Table of Contents

18 December 1984, Volume 22 Issue 6
    Research Articles
  • Yü Te-Tsun
    J Syst Evol. 1984, 22(6): 431-444.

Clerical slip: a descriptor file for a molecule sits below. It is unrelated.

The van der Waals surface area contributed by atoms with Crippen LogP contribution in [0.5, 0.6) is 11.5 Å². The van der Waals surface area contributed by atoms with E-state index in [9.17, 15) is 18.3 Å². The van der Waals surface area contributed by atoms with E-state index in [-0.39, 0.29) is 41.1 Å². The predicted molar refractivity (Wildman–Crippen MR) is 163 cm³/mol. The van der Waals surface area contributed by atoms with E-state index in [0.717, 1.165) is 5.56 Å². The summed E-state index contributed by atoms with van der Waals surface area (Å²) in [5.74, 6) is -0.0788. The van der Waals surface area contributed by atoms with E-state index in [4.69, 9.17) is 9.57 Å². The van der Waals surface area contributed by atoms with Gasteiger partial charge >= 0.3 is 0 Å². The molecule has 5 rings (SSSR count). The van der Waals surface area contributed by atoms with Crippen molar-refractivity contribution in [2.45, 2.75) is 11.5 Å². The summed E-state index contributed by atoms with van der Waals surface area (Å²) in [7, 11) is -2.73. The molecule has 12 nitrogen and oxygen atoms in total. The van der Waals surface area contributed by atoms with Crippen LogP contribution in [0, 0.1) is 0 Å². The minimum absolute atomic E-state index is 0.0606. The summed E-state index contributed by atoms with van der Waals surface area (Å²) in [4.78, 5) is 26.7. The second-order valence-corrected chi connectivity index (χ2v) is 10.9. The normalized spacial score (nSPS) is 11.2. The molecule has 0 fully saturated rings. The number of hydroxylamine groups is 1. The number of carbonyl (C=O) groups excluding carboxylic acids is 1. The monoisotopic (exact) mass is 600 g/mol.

Rosaceae. consisting of about 126 genera and 3200 species, is widely distributed in warm temperate and subtropical regions of the Northern Hemisphere, while more than half of the genera are Asiatic and more then 80% of the total number of Asiatic occur in China (Table 1). In this paper, the origin and evolution of Chinese genera is discussed mainly. The principal tendency of the whole family is also described from the point of view of evolution. First of all, the systematic position of Rosaceae in Angiospermae is reviewed. According to the records of paleobotany, rosaceous plants occurred first in the Tertiary, from the early period of Eocene (genera such as Spiraea and Prunus) to the late period of Miocene (e.g. Crataegus, Malus amd Rosa). They have quite a long history in geological data. Where has this big and old family originated and what steps does it stand in the long course of evolution of flowering plants? There are several opinions and explanations by different authors. In this paper, a general survey of the six prevailing classical systems (Table 2) is made to give a brief idea of the position of this family in the Angiospermae and of the relationships between the subfamilies and also the relationships between different genera in each subfamily. At the end of this paper, an attempt is made to analyse and sum up the major evolutionary tendency of the whole family. As generally condidered, Rosaceae originated from Magnoliales, and woody plants of the family still hold a dominant position. For instance, subfamily Spiraeoideae consists of only one herbaceous genus (i.e., Aruncus) and subfamily Rosoideae only a few herbaceous genera. All of these herbaceous genera are derived from the closely related woody genera of the same subfamily. In the course of evolution of Angiospermae, Rosaceae stands at the initial to the middle stages of development. All parts of plant body in this family are at the chang ing and developing stages, with carpels, fruits and inflorescences being the most active. The primitive types in this family, such as the members of subfamily Spiraeoideae, usually have 5 and free carpels, the number of which are either reduced to 2-1 or increased to 10-numerous. They have different levels of union and are either completely free from each other or coherent at base. The carpels usually occur on the upper part of the receptacle, because the shapes of receptacle are variable, sometimes disk-shaped, cupshaped, tube-shaped or even bottle-shaped. In the last case carpels grow inside the receptacle. Thus the position of carpels has changed from superior to inferior through halfsuperior. In accordance with the development of the carpels, various kinds of fruits are produced. The primitive types of fruit are follicles, with dry, dehiscent carpels opened along different sutures. The next step, the carpels have developed into an indehiscent, I-celled and l-seeded fruit, the so-caned achene. In different genera, the achenes have different coat types and appendages to facilitate dispersing the seeds. Some of the achenes grow upon the fleshy receptacle (like strawberry) and some of them inside the fleshy receptacle (like rose). Sometimes a few carpels are united with the receptacle and develop into a pome (like apple and pear). Another direction of the fruit development is the single carpel with fleshy exocarp and mesocarp, and a bony endocarp, then becoming a drupe (like peach and plum). In addition to fleshy receptacle of thickened fruit coats, they usually have showy colour, fragrant smell and also plenty of sugars, acids, vitamins, etc. which are edible and attract animals and human beings to assist the dispersion of seeds. In this family, there are various types of flower arrangements, both indefinite inflorescences including raceme, umbel, corymb and panicle, and the definite inflorescence, such as solitary flower, cyme and compound cyme. In the evolution course, they tend to change mostly from multiflowered compound inflorescence towards few-flowered simple inflorescence, and finally becoming a solitary flower: simultaneously with the decreasing of number of flowers on the inflorescence, the increasing of size of petals, which become very showy for attraction of insects so as to guarantee pollination and fertilization of the plants concerned. Another tendency, if the bisexual flowers change to unisexual, either monoecious- or dioecious-polygamous, then they form a dense spike which is beneficial to cross pollination. The abundance, diversity, and wide range of distribution of the species and genera of Rosaceae are considered mainly resulted from their highly developed reproductive organs.